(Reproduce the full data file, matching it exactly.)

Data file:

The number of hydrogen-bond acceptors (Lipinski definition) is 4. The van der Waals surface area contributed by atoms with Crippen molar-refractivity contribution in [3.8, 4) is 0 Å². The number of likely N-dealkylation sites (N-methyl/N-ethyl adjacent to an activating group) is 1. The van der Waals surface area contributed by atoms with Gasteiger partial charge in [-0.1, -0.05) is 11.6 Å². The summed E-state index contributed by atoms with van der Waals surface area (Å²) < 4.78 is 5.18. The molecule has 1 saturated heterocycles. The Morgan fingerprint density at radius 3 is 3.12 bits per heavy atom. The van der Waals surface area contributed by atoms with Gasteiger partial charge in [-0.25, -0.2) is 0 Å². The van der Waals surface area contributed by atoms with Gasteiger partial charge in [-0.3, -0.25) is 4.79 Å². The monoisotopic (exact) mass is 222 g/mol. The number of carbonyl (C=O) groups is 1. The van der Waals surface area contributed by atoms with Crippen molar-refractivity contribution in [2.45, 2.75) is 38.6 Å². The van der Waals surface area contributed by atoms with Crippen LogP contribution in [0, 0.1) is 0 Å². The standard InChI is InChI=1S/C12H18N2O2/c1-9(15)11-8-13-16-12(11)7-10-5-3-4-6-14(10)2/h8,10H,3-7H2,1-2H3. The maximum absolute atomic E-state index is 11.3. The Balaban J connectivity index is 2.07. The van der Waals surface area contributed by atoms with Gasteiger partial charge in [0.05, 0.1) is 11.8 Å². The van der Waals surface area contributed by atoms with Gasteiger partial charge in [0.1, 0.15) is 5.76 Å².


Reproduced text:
The number of hydrogen-bond acceptors (Lipinski definition) is 4. The van der Waals surface area contributed by atoms with Crippen molar-refractivity contribution in [3.8, 4) is 0 Å². The number of likely N-dealkylation sites (N-methyl/N-ethyl adjacent to an activating group) is 1. The van der Waals surface area contributed by atoms with Gasteiger partial charge in [-0.1, -0.05) is 11.6 Å². The summed E-state index contributed by atoms with van der Waals surface area (Å²) < 4.78 is 5.18. The molecule has 1 saturated heterocycles. The Morgan fingerprint density at radius 3 is 3.12 bits per heavy atom. The van der Waals surface area contributed by atoms with Gasteiger partial charge in [-0.25, -0.2) is 0 Å². The van der Waals surface area contributed by atoms with Gasteiger partial charge in [-0.3, -0.25) is 4.79 Å². The monoisotopic (exact) mass is 222 g/mol. The number of carbonyl (C=O) groups is 1. The van der Waals surface area contributed by atoms with Crippen molar-refractivity contribution in [2.45, 2.75) is 38.6 Å². The van der Waals surface area contributed by atoms with Crippen LogP contribution in [0, 0.1) is 0 Å². The standard InChI is InChI=1S/C12H18N2O2/c1-9(15)11-8-13-16-12(11)7-10-5-3-4-6-14(10)2/h8,10H,3-7H2,1-2H3. The maximum absolute atomic E-state index is 11.3. The Balaban J connectivity index is 2.07. The van der Waals surface area contributed by atoms with Gasteiger partial charge in [0.05, 0.1) is 11.8 Å². The van der Waals surface area contributed by atoms with Gasteiger partial charge in [0.1, 0.15) is 5.76 Å².